With all the health issues (and the cost of all the health issues) and everything, it would be really tempting to write off 2013 as a “rebuilding year,” and I won’t lie: those words have escaped my lips. Maybe as recently as yesterday, when I found out that the Prednisone was more of a diagnostic tool than a cure. Now that I’m off it, the pain is coming back, to the total lack of surprise of my doctor; and now that my shock has worn off, I’m pretty angry that she didn’t warn me. Anyway, we’re looking into ways to … Continue reading

Invisible disabilities and healing


I started to write this post as a Facebook update, but (well, for one, it’s long, but more importantly,) it’s actually pretty relevant to my recent professional life: it’s one person’s set of anecdotes about an Issue In Our Field, if you will. Although it’s hard, I think writing it is the right thing to do. I feel like I owe this post to other people who have been brave and made posts along a similar theme. (I hesitate to link, based on the subject; but please let me know if you’d like to do more reading, to get others’ … Continue reading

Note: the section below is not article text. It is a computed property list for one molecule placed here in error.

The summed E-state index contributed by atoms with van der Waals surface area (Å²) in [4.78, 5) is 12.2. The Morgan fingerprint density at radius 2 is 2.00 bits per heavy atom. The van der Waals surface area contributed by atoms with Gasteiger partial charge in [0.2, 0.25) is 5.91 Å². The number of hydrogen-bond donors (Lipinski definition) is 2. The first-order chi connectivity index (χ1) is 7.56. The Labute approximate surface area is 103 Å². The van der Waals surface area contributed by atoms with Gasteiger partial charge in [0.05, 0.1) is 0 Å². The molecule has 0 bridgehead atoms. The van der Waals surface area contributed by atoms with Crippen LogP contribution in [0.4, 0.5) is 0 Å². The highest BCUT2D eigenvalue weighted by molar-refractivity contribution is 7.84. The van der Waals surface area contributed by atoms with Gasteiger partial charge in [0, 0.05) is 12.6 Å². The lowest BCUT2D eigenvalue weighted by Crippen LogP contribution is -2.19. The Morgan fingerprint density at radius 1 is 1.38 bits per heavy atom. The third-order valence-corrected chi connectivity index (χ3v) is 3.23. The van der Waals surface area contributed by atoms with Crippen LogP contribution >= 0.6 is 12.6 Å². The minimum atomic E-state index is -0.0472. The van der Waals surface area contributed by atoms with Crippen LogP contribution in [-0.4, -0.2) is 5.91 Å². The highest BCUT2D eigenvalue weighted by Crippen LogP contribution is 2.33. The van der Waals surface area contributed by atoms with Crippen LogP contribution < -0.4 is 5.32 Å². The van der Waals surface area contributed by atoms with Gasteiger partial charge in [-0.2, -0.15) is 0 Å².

Role Models in Fiction


The fiction we read as children, pre-adolescents, adolescents, and possibly even as adults has a lot to do with who we become. I can directly map the books I read (and a little bit of TV and movies) into the person I am, and as a geek feminist and a member of a profession that encourages kids to read, I want to talk about that. I realize today’s fiction is better than my formative fiction, but I’m not sure it’s good enough. I suspect none of my readers—long-time, short-time, or for the first time following a link from a Twitter … Continue reading

Alternative Medicine

just water

Have you ever seen a post go across your Facebook, and you thought “Wow, I want to reshare that and comment on it, but I’ve got too much to say”? That’s what this post is. Dennis Moser shared this really good article about the business of alternative/integrative/complementary medicine. Go read it. I’ll wait. And, having recently been a patient of an “integrative medicine” practitioner—two, actually—I had some thoughts. One practitioner is a doctor of naturopathic medicine (ND), and one is a myofascial therapist. And although I am no longer seeing either of them (possibly temporarily, in the case of the … Continue reading